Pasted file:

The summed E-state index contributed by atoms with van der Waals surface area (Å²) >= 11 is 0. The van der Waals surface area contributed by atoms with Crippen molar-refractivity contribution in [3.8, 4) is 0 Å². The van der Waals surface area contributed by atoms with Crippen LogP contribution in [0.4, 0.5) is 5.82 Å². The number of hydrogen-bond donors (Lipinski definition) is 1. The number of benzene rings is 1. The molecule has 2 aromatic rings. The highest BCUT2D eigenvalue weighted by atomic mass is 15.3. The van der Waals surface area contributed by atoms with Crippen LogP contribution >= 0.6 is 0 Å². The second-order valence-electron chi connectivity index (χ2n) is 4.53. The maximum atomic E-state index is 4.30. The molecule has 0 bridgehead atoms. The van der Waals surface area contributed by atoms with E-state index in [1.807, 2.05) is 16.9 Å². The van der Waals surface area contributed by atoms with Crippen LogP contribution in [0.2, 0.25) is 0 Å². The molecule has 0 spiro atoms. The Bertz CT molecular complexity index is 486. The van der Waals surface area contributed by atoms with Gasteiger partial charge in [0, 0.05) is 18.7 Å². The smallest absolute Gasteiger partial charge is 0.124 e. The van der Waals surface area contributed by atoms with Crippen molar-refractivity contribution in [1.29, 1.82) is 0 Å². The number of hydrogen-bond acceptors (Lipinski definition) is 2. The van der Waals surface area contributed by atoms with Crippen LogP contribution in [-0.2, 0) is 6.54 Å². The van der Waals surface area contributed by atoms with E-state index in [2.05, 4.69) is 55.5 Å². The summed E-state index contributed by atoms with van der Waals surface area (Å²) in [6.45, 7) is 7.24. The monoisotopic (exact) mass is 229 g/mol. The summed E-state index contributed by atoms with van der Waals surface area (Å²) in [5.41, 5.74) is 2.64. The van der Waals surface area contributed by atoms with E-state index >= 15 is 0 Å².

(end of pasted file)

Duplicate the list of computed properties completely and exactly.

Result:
The summed E-state index contributed by atoms with van der Waals surface area (Å²) >= 11 is 0. The van der Waals surface area contributed by atoms with Crippen molar-refractivity contribution in [3.8, 4) is 0 Å². The van der Waals surface area contributed by atoms with Crippen LogP contribution in [0.4, 0.5) is 5.82 Å². The number of hydrogen-bond donors (Lipinski definition) is 1. The number of benzene rings is 1. The molecule has 2 aromatic rings. The highest BCUT2D eigenvalue weighted by atomic mass is 15.3. The van der Waals surface area contributed by atoms with Crippen LogP contribution >= 0.6 is 0 Å². The second-order valence-electron chi connectivity index (χ2n) is 4.53. The maximum atomic E-state index is 4.30. The molecule has 0 bridgehead atoms. The van der Waals surface area contributed by atoms with E-state index in [1.807, 2.05) is 16.9 Å². The van der Waals surface area contributed by atoms with Crippen LogP contribution in [0.2, 0.25) is 0 Å². The molecule has 0 spiro atoms. The Bertz CT molecular complexity index is 486. The van der Waals surface area contributed by atoms with Gasteiger partial charge in [0, 0.05) is 18.7 Å². The smallest absolute Gasteiger partial charge is 0.124 e. The van der Waals surface area contributed by atoms with Crippen molar-refractivity contribution in [1.29, 1.82) is 0 Å². The number of hydrogen-bond acceptors (Lipinski definition) is 2. The van der Waals surface area contributed by atoms with Crippen LogP contribution in [-0.2, 0) is 6.54 Å². The van der Waals surface area contributed by atoms with E-state index in [2.05, 4.69) is 55.5 Å². The summed E-state index contributed by atoms with van der Waals surface area (Å²) in [6.45, 7) is 7.24. The monoisotopic (exact) mass is 229 g/mol. The summed E-state index contributed by atoms with van der Waals surface area (Å²) in [5.41, 5.74) is 2.64. The van der Waals surface area contributed by atoms with E-state index >= 15 is 0 Å².